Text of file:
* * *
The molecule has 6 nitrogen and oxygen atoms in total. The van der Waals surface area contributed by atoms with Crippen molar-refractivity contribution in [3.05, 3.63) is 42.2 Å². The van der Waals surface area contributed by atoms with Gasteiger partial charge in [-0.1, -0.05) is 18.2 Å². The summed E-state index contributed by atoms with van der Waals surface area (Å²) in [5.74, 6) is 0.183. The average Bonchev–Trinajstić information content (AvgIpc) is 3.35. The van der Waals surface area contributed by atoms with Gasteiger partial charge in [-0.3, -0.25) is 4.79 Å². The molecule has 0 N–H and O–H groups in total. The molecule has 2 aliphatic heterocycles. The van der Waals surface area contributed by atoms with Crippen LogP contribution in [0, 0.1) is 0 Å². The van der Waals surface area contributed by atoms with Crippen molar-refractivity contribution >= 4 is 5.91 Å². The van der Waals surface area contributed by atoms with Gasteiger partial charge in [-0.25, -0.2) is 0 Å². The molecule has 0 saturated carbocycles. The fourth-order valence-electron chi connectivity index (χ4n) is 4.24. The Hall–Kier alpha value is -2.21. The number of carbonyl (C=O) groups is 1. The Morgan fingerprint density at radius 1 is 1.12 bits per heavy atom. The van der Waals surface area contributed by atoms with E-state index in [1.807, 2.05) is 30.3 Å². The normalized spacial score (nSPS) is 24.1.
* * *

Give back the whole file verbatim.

The molecule has 6 nitrogen and oxygen atoms in total. The van der Waals surface area contributed by atoms with Crippen molar-refractivity contribution in [3.05, 3.63) is 42.2 Å². The van der Waals surface area contributed by atoms with Gasteiger partial charge in [-0.1, -0.05) is 18.2 Å². The summed E-state index contributed by atoms with van der Waals surface area (Å²) in [5.74, 6) is 0.183. The average Bonchev–Trinajstić information content (AvgIpc) is 3.35. The van der Waals surface area contributed by atoms with Gasteiger partial charge in [-0.3, -0.25) is 4.79 Å². The molecule has 0 N–H and O–H groups in total. The molecule has 2 aliphatic heterocycles. The van der Waals surface area contributed by atoms with Crippen LogP contribution in [0, 0.1) is 0 Å². The van der Waals surface area contributed by atoms with Crippen molar-refractivity contribution >= 4 is 5.91 Å². The van der Waals surface area contributed by atoms with Gasteiger partial charge in [-0.25, -0.2) is 0 Å². The molecule has 0 saturated carbocycles. The fourth-order valence-electron chi connectivity index (χ4n) is 4.24. The Hall–Kier alpha value is -2.21. The number of carbonyl (C=O) groups is 1. The Morgan fingerprint density at radius 1 is 1.12 bits per heavy atom. The van der Waals surface area contributed by atoms with E-state index in [1.807, 2.05) is 30.3 Å². The normalized spacial score (nSPS) is 24.1.